“FOR MOVEMENT’S SAKE”
(photos Bart Grietens)
DH+ new production for 2014
a full evening dance performance by David Hernandez to the music of Dieterich Buxtehude
in collaboration with Renate Graziadei, Nina Hanel, David Hernandez,Colas Lucot- dance
Saskia Louwaard, Katrijn Baeten- scenography & costumes
Hans Meier- light
Moos Vandenbroek- dramaturgical advice
PREMIERE January 22, 2014 20.30h STUK, Leuven Beligium reserve your tickets @ www.stuk.be
February 14 &15 2014 Monty, Antwerpen
March 28 & 29 2014 Theater Im Ballsaal, Bonn Germany
April 2 2014 20.15h C-Mine Genk reserve your tickets @ www.c-minecultuurcentrum
Made with support from the Vlaamse Gemeenschap
and in co-production with Stuk/Leuven, Monty/ Antwerpen, CocoonDance/Bonn
with additional support from C-mine/Genk, Michael Douglas Kollektiv/Cologne, Labor Gras/Berlin, P.A.R.T.S/Brussels
“ dance is most deeply concerned with each single instant as it comes along, and its life and vigor and attraction lie in just that singleness. It is as accurate and impermanent as breathing.” merce cunningham
“dance will always be theatrical, despite how abstract it may be, and that the simplest of physical gesture can often speak louder than any big ‘move” Pina Bausch
For movement’s sake is a project that explores the line between when movement is considered “abstract” and when it starts to have meaning and context. The aim is to create an evening length performance. We are busy creating scenes of movement in relationship to the music of Buxtehude. We create scenes with a specific movement situations in which movement vascillates between movement for the beauty of it’s design to situations where more meaning comes into play, which exposes the ability for movement to communicate and exposes the fact that a human being dancing is difficult to be abstract.
Metamorphosis is a topic I have been busy with for many years and is strongly present in this production. It is part of the logic in how I put movement together and form it to be read by the viewer. I am always busy with how the body transforms and evolves over the course of any string of actions or series of circumstances. Even when building more or less “pure” movement material, I often use images or personas as landmarks that the material passes through on it’s journey which charts state change and intention as well as dramaturgical evolution. There may be an image of Elvis Presley as a landmark which connotes pride, strength raw energy and later down the line a monster or dwarf that connotes other qualities such as contortion, heaviness, introvertedness. I create a line of transforming logic between these two landmark personalities. I am less interested in the public seeing Elvis or a dwarf and more of marking a physicality, demeanor or state that can be recognized and read.For this project I am stepping even further into this way of working, amplifying it’s importance as I discover more through researching, using and developing this tool.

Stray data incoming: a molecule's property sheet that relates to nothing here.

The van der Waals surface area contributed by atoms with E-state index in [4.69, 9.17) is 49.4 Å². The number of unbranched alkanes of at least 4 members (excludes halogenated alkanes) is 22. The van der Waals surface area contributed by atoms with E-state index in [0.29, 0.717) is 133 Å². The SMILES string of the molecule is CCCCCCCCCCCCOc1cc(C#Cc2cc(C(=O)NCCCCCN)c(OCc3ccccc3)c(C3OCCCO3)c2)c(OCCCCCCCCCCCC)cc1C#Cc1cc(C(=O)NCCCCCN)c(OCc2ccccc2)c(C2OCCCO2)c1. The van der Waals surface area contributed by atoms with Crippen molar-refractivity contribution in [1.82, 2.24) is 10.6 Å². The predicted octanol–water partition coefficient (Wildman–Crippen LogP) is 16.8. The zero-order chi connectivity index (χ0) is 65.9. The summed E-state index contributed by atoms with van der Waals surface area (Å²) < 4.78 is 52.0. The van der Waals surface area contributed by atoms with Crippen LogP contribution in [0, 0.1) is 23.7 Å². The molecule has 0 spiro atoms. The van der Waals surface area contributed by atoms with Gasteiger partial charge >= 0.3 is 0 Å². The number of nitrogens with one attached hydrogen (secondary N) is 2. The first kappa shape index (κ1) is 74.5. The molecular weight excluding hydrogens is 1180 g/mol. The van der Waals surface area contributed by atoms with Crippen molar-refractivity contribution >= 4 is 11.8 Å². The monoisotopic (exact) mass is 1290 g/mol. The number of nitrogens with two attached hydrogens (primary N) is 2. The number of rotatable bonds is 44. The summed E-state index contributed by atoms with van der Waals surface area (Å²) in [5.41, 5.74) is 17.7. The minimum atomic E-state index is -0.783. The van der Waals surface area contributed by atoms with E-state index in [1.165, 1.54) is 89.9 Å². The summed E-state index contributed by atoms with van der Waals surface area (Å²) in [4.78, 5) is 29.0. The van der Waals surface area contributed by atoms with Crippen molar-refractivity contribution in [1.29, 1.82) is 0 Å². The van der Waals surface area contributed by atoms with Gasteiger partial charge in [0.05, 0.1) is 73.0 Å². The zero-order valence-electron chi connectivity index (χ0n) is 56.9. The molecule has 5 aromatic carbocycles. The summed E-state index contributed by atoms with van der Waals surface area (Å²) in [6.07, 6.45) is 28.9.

Context, demeanor, intention, posture and gesture among other things can often speak louder than words. It is this zone of communication that we dive into. We are exploring people transforming continuously. We are investigating monsters, gods, personalities and allowing the movement to come from this. How this transforming can create a sort of fantastical environment while allowing the characters to take shape and become clear to a viewer through their behavior.
The Cast and Artistic Approach
The cast is made up of two men and one woman. We all come from various backgrounds but all with a passion for movement investigation. The men are myself, David Hernandez and Colas Lucot. I feel that I am in a unique place in my artistic career. Drawing on the experiences of making work myself for so many years as well as my collaborations with Meg Stuart, and more recently Anne Teresa DeKeersmaeker in combination with my experiences as a break dancer, actor and musician give me a unique perspective from which to create. The physical theatricality we developed in the early years of Damaged Goods, the approach to music and movement that led me to collaborate with Rosas as well as many other experiences gives my investigations an original point of view.
Colas is a young dancer from France who has been working with me for the past several years. He has also many backgrounds in his body from folk dance to ballet to his work with Prejlocaj and other French choreographers as well as his investment in developing himself in being proficient in my movement language makes him a vital player in this project.
The woman’s role is being created in collaboration with two different women, Renate Graziadei and Nina Hanel. This idea sprung from necessity but became an interesting element for the process. Because of availability we came up with the idea of three people learning the women’s role but as we have travelled from Berlin to Cologne to Brussels to work with each of them it has become and interesting communication over distance for the two and forced us to be very clear with the through line of the work as we have to communicate it to each of the women continually. It also means that each women is contributing uniquely to this third role creating a kind of composite of the two women in one.
Costumes and scenography and light design
Costumes and set will be an important element for this work. For this project we will collaborate with katrijn baeten and saskia lauwaard who will make a foray into working with dance for the first time with our project. Image created in collaboration with the scenographers will play an important role.
For the light design I return to working with a long time collaborator from my earlier works Hans Meier who has a special talent for lighting dance and for understanding how to collaborate in my work and contextualize it through the use of light. He is one of my favorite collaborators and our work together is always fruitful and effective.